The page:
Stand tall, ladies: harm from high heels can be minimized

Published: 2011-08-24 10:34:41
Author: Professor Hylton B Menz


Women are often told how the very high-heeled shoes they wear are doing them harm.

But instead of trying to make them feel guilty about their footwear, we would be better off discussing how to help women minimize the negative effects of high heels on foot health.

Same old, same old

As a researcher with a clinical background in podiatry, I’m often asked by journalists to provide comment on the “dangers” of high-heeled shoes.

Most of the time, I refer these requests to colleagues or to my professional association.

My reason for doing so is not because I disagree with the premise that wearing high heels is detrimental.

Rather, I tend to avoid these invitations because the articles that result from such exchanges are invariably sensationalist, and from a public health perspective, largely ineffective.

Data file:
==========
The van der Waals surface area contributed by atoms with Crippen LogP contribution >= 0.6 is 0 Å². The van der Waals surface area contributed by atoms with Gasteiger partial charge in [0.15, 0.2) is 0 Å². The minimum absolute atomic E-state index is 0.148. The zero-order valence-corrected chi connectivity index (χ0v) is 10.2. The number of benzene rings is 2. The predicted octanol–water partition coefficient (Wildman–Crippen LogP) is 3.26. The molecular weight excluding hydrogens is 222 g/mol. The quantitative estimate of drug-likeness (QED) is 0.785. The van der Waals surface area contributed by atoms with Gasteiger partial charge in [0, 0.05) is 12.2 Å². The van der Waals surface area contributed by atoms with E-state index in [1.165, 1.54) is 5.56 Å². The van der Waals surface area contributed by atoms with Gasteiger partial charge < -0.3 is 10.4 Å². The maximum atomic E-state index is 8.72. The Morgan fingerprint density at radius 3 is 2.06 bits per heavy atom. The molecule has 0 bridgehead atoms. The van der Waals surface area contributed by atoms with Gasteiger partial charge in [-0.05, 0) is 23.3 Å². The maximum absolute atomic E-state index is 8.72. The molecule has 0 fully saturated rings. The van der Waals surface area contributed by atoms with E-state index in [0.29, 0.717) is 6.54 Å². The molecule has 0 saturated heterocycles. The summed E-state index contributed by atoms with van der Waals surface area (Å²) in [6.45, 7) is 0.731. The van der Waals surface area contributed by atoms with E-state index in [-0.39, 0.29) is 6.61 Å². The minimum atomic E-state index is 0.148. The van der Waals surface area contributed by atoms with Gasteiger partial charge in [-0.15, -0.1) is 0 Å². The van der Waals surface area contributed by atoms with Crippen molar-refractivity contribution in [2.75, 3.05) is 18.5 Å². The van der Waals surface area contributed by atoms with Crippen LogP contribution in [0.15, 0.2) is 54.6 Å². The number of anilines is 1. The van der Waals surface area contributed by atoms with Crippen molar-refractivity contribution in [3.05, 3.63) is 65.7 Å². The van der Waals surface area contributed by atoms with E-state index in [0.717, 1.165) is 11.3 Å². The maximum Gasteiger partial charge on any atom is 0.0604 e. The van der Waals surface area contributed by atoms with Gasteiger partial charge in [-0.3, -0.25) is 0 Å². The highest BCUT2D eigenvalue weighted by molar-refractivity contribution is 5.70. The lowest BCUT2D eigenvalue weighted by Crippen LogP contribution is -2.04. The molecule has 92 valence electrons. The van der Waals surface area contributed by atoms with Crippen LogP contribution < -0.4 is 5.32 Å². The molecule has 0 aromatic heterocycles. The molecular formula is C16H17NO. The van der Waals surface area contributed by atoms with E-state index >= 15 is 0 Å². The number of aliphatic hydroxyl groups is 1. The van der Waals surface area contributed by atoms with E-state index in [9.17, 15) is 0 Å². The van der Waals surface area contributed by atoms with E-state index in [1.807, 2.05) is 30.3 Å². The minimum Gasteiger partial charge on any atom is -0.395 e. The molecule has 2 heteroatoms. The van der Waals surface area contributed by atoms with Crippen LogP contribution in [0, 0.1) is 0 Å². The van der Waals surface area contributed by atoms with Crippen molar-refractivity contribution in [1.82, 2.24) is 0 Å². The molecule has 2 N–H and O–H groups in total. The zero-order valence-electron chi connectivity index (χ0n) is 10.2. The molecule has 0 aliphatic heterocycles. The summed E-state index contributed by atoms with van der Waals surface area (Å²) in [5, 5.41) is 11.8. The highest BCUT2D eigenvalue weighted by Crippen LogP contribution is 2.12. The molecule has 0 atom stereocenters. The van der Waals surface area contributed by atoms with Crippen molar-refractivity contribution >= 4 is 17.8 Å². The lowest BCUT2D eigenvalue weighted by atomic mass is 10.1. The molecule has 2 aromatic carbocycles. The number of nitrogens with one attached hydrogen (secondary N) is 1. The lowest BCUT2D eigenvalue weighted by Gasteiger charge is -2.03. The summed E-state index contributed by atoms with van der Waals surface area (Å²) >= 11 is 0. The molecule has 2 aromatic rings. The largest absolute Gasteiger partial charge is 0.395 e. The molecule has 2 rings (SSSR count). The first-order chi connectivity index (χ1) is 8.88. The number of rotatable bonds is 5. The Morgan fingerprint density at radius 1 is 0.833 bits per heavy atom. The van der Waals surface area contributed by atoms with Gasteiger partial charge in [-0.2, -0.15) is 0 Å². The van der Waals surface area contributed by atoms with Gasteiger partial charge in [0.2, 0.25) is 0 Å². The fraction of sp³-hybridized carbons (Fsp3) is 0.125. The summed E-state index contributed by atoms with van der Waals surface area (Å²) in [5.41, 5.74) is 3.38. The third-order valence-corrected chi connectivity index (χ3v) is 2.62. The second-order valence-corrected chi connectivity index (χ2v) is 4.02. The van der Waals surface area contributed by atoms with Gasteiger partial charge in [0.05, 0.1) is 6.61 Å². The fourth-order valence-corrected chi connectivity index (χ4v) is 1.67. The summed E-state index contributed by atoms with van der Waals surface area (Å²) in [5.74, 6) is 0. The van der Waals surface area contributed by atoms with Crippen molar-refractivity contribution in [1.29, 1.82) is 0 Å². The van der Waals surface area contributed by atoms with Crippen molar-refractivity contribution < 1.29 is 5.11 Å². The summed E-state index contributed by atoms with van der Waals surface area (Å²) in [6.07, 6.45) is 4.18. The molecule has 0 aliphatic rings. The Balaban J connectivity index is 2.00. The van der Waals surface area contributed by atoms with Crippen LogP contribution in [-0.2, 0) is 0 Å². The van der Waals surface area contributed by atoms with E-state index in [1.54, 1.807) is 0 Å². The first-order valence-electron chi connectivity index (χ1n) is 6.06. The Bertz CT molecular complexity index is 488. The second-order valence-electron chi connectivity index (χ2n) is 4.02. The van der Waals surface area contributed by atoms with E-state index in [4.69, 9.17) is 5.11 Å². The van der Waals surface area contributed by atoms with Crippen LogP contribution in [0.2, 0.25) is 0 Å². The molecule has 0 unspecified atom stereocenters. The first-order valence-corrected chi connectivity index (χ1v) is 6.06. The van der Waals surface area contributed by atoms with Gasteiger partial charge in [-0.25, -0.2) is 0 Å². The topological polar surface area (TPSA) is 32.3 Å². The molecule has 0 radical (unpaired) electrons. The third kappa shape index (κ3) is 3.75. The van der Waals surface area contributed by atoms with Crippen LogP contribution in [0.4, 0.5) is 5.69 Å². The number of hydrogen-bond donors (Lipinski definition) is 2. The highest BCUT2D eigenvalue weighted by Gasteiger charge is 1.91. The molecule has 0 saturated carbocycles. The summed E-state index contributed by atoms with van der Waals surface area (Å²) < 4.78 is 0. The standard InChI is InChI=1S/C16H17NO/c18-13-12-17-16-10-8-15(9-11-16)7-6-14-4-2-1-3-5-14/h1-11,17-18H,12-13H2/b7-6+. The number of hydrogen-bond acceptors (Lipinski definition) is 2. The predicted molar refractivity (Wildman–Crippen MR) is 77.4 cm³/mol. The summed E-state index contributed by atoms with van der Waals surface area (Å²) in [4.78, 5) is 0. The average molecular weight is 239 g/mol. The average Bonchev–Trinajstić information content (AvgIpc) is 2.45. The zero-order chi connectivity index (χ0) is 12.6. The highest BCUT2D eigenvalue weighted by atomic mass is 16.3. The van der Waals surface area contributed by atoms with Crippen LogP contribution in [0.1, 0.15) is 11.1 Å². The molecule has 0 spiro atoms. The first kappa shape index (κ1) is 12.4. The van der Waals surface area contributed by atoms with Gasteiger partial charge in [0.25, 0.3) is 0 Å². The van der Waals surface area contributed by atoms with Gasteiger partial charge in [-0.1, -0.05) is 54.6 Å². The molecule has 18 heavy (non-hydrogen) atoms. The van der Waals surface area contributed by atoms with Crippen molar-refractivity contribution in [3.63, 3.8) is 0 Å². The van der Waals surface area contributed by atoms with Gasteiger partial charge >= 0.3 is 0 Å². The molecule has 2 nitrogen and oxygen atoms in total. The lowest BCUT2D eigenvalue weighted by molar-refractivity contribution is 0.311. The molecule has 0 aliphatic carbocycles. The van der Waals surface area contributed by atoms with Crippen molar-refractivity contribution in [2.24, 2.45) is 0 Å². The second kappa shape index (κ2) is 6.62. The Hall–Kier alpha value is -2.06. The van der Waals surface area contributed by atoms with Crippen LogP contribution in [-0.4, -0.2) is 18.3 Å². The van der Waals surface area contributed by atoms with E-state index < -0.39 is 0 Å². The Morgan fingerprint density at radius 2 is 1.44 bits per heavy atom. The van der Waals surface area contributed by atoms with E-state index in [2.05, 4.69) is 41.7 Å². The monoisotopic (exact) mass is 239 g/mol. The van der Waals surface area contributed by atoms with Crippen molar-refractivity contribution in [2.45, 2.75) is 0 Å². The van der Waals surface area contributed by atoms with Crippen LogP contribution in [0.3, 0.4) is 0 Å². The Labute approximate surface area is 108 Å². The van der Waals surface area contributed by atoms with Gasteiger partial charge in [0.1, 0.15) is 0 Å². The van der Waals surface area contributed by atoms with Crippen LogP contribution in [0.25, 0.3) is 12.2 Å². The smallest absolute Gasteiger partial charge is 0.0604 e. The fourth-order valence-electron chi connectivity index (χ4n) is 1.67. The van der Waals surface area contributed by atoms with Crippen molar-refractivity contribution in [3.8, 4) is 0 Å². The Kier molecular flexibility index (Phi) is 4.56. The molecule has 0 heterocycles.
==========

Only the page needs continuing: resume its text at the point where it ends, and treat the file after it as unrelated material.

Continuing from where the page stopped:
If the goal is to effect behavioural change in women in the interests of their foot health, articles about the dangers of high-heeled shoes inevitably fail.

These articles usually follow a fairly predictable script:

  • women are “warned” of the “dangers” or “risks” of wearing high heels by a well-intentioned health professional ;

  • the piece is accompanied by a celebrity reference – Victoria Beckham’s bunions being a popular choice;

  • a stock image of some extreme footwear (often red patent leather stilettos, the higher the better); and

  • a vox pop of an office worker who loves her Jimmy Choo’s and doesn’t want to stop wearing them even though they make her feet hurt.

Reference to an escalating “epidemic” of ankle injuries resulting from high heels is occasionally added for extra impact, although I’m yet to find a convincing peer-reviewed study to support such a claim.